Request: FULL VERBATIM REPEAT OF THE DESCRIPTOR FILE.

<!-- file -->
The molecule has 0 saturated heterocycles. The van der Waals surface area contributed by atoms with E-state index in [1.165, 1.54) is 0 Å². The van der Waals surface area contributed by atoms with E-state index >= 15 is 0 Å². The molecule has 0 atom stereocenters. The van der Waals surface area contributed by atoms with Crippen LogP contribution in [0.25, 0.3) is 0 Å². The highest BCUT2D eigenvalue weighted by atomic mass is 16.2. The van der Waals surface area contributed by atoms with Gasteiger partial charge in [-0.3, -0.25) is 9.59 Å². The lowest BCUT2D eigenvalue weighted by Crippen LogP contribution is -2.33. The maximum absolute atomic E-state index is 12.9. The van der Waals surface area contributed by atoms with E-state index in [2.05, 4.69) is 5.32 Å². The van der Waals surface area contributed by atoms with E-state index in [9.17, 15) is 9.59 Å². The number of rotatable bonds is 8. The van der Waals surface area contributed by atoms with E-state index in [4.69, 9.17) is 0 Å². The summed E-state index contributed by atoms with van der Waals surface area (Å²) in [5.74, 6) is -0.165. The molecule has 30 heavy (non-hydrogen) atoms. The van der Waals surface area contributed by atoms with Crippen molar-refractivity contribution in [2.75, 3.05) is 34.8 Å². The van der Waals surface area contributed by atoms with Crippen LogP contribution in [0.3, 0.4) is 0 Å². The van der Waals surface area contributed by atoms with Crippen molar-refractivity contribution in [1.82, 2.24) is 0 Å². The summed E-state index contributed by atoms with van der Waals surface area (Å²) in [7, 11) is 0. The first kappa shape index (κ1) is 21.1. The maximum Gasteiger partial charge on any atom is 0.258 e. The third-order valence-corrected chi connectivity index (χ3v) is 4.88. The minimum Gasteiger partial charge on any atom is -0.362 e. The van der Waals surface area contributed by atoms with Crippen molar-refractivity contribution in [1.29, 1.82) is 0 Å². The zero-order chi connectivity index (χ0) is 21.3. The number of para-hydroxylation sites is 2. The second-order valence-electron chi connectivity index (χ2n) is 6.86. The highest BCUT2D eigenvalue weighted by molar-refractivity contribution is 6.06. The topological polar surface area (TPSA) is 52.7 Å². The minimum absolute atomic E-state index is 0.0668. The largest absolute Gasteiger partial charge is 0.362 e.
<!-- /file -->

The molecule has 0 saturated heterocycles. The van der Waals surface area contributed by atoms with E-state index in [1.165, 1.54) is 0 Å². The van der Waals surface area contributed by atoms with E-state index >= 15 is 0 Å². The molecule has 0 atom stereocenters. The van der Waals surface area contributed by atoms with Crippen LogP contribution in [0.25, 0.3) is 0 Å². The highest BCUT2D eigenvalue weighted by atomic mass is 16.2. The van der Waals surface area contributed by atoms with Gasteiger partial charge in [-0.3, -0.25) is 9.59 Å². The lowest BCUT2D eigenvalue weighted by Crippen LogP contribution is -2.33. The maximum absolute atomic E-state index is 12.9. The van der Waals surface area contributed by atoms with E-state index in [2.05, 4.69) is 5.32 Å². The van der Waals surface area contributed by atoms with E-state index in [9.17, 15) is 9.59 Å². The number of rotatable bonds is 8. The van der Waals surface area contributed by atoms with E-state index in [4.69, 9.17) is 0 Å². The summed E-state index contributed by atoms with van der Waals surface area (Å²) in [5.74, 6) is -0.165. The molecule has 30 heavy (non-hydrogen) atoms. The van der Waals surface area contributed by atoms with Crippen molar-refractivity contribution in [2.75, 3.05) is 34.8 Å². The van der Waals surface area contributed by atoms with Crippen LogP contribution in [0.3, 0.4) is 0 Å². The van der Waals surface area contributed by atoms with Crippen molar-refractivity contribution in [1.82, 2.24) is 0 Å². The summed E-state index contributed by atoms with van der Waals surface area (Å²) in [7, 11) is 0. The first kappa shape index (κ1) is 21.1. The maximum Gasteiger partial charge on any atom is 0.258 e. The third-order valence-corrected chi connectivity index (χ3v) is 4.88. The minimum Gasteiger partial charge on any atom is -0.362 e. The van der Waals surface area contributed by atoms with Crippen molar-refractivity contribution in [1.29, 1.82) is 0 Å². The zero-order chi connectivity index (χ0) is 21.3. The number of para-hydroxylation sites is 2. The second-order valence-electron chi connectivity index (χ2n) is 6.86. The highest BCUT2D eigenvalue weighted by molar-refractivity contribution is 6.06. The topological polar surface area (TPSA) is 52.7 Å². The minimum absolute atomic E-state index is 0.0668. The largest absolute Gasteiger partial charge is 0.362 e.